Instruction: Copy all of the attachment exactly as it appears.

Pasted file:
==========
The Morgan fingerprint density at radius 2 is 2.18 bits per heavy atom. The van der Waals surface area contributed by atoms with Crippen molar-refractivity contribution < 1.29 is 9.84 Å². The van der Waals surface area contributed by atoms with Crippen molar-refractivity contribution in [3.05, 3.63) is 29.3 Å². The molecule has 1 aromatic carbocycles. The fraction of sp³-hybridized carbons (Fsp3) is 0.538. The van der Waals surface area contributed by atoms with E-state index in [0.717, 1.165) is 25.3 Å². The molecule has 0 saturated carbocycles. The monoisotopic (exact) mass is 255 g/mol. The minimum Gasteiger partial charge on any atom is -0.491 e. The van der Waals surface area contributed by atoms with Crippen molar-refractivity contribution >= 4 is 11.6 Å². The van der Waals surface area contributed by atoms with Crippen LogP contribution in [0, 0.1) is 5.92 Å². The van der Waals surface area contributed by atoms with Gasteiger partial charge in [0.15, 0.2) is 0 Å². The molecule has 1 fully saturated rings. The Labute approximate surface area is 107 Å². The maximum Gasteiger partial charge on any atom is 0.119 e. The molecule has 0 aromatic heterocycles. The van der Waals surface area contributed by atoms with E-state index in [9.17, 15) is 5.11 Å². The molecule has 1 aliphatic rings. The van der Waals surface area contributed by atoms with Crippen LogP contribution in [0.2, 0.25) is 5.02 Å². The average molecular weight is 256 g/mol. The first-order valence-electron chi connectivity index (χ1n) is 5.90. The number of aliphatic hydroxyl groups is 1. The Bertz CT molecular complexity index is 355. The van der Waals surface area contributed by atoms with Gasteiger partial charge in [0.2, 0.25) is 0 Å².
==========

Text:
The Morgan fingerprint density at radius 2 is 2.18 bits per heavy atom. The van der Waals surface area contributed by atoms with Crippen molar-refractivity contribution < 1.29 is 9.84 Å². The van der Waals surface area contributed by atoms with Crippen molar-refractivity contribution in [3.05, 3.63) is 29.3 Å². The molecule has 1 aromatic carbocycles. The fraction of sp³-hybridized carbons (Fsp3) is 0.538. The van der Waals surface area contributed by atoms with E-state index in [0.717, 1.165) is 25.3 Å². The molecule has 0 saturated carbocycles. The monoisotopic (exact) mass is 255 g/mol. The minimum Gasteiger partial charge on any atom is -0.491 e. The van der Waals surface area contributed by atoms with Crippen molar-refractivity contribution >= 4 is 11.6 Å². The van der Waals surface area contributed by atoms with Crippen LogP contribution in [0, 0.1) is 5.92 Å². The van der Waals surface area contributed by atoms with Gasteiger partial charge in [0.15, 0.2) is 0 Å². The molecule has 1 fully saturated rings. The Labute approximate surface area is 107 Å². The maximum Gasteiger partial charge on any atom is 0.119 e. The molecule has 0 aromatic heterocycles. The van der Waals surface area contributed by atoms with E-state index in [9.17, 15) is 5.11 Å². The molecule has 1 aliphatic rings. The van der Waals surface area contributed by atoms with Crippen LogP contribution in [0.2, 0.25) is 5.02 Å². The average molecular weight is 256 g/mol. The first-order valence-electron chi connectivity index (χ1n) is 5.90. The number of aliphatic hydroxyl groups is 1. The Bertz CT molecular complexity index is 355. The van der Waals surface area contributed by atoms with Gasteiger partial charge in [0.2, 0.25) is 0 Å².